Gällivare – the Mining Capital of Europe
For a number of years, the Council on Ethics has been focusing its attention on the extractive industry, since such operations have a great impact both on the environment and surrounding communities. During its dialogues with foreign mining companies, the Council has discussed the environmental aspects of waste management and respect for human rights when establishing a mining operation, among other things.
Although every mine is unique depending on its geographical location, the ore type which is mined, and the appearance of the ore body, all companies need to manage their impact on the environment and surrounding communities. In order to broaden its knowledge base and benefit from the expertise of Swedish companies in the area, the Council on Ethics travelled to Gällivare – the Mining Capital of Europe – in October 2010, visiting the Boliden Copper Mine, Aitik, and LKAB’s underground mine in Malmberget.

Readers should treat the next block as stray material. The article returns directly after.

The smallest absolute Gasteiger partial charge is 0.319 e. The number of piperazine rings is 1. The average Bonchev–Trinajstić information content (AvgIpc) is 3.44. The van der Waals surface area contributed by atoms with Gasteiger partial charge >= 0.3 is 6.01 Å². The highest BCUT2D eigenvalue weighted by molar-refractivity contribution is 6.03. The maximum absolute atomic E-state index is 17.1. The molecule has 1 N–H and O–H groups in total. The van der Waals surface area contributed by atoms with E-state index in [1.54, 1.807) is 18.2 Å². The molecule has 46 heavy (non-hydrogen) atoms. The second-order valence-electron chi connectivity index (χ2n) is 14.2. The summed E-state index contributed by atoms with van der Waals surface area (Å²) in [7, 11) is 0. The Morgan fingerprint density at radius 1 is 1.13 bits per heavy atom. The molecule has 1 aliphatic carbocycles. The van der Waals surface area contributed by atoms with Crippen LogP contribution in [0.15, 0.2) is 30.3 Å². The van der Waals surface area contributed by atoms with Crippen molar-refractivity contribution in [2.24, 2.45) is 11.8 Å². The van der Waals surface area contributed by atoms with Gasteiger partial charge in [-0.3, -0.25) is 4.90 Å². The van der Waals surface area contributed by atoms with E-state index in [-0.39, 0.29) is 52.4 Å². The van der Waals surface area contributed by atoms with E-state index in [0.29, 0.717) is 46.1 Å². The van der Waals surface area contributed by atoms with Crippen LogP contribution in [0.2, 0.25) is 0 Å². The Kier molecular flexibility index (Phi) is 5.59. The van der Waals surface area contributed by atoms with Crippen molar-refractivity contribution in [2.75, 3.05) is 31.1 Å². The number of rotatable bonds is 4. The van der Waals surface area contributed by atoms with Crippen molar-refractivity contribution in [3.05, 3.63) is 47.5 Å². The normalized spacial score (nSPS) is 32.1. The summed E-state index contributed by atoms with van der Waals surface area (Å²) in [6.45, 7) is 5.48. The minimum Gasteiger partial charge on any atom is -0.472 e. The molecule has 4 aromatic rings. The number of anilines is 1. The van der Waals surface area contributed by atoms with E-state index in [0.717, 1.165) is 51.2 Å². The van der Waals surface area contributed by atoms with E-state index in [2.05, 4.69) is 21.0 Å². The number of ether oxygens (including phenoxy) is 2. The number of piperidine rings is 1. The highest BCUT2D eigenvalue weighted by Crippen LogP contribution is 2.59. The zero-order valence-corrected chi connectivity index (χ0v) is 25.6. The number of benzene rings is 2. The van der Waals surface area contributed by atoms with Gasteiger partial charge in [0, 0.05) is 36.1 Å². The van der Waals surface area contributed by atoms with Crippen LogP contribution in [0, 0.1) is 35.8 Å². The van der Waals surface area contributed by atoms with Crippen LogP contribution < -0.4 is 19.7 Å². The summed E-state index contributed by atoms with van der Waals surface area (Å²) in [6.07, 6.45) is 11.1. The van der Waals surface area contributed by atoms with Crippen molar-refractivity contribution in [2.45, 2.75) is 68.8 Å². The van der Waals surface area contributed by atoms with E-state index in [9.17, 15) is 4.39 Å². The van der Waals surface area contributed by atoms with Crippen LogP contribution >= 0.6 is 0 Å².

Waste management – a challenge
At 3 km in length, 1.1 km in width, and 400 m in depth, Aitik is Scandinavia’s largest open pit mine. It is truly impressive to behold this gigantic ‘hole’ and the enormous excavators shovelling the ore onto giant lorries, which then transport it to the coarse-crusher before it is eventually taken to the concentrator to be processed into copper. A short distance beyond the open pit mine there is a new concentrator (opened in August 2010) with the capacity to handle 36 million tonnes of ore per year.